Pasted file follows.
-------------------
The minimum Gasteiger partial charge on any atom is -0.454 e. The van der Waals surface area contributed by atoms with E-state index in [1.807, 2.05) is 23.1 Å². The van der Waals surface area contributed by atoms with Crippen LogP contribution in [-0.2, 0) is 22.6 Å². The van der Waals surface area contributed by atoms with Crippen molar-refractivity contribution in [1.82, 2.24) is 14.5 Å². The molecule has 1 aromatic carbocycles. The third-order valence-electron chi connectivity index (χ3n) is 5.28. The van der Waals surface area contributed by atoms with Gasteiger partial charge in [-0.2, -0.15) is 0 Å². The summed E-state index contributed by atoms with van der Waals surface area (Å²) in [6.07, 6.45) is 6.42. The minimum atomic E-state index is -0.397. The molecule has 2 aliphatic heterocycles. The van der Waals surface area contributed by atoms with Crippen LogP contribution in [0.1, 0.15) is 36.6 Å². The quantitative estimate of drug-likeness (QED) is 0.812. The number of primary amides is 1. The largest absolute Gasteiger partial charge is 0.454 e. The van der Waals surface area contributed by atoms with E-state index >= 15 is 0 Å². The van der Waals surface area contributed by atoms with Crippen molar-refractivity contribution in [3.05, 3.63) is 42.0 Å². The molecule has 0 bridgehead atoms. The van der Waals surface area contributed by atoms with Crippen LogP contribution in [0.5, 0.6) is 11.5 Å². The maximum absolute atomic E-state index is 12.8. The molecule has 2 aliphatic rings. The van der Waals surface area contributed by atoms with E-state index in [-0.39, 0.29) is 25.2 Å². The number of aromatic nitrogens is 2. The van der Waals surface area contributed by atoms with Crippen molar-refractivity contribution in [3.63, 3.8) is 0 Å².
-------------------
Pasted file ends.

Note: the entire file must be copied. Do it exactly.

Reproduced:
The minimum Gasteiger partial charge on any atom is -0.454 e. The van der Waals surface area contributed by atoms with E-state index in [1.807, 2.05) is 23.1 Å². The van der Waals surface area contributed by atoms with Crippen LogP contribution in [-0.2, 0) is 22.6 Å². The van der Waals surface area contributed by atoms with Crippen molar-refractivity contribution in [1.82, 2.24) is 14.5 Å². The molecule has 1 aromatic carbocycles. The third-order valence-electron chi connectivity index (χ3n) is 5.28. The van der Waals surface area contributed by atoms with Gasteiger partial charge in [-0.2, -0.15) is 0 Å². The summed E-state index contributed by atoms with van der Waals surface area (Å²) in [6.07, 6.45) is 6.42. The minimum atomic E-state index is -0.397. The molecule has 2 aliphatic heterocycles. The van der Waals surface area contributed by atoms with Crippen LogP contribution in [0.1, 0.15) is 36.6 Å². The quantitative estimate of drug-likeness (QED) is 0.812. The number of primary amides is 1. The largest absolute Gasteiger partial charge is 0.454 e. The van der Waals surface area contributed by atoms with E-state index >= 15 is 0 Å². The van der Waals surface area contributed by atoms with Crippen molar-refractivity contribution in [3.05, 3.63) is 42.0 Å². The molecule has 0 bridgehead atoms. The van der Waals surface area contributed by atoms with Crippen LogP contribution in [0.5, 0.6) is 11.5 Å². The maximum absolute atomic E-state index is 12.8. The molecule has 2 aliphatic rings. The van der Waals surface area contributed by atoms with E-state index in [-0.39, 0.29) is 25.2 Å². The number of aromatic nitrogens is 2. The van der Waals surface area contributed by atoms with Crippen molar-refractivity contribution in [3.63, 3.8) is 0 Å².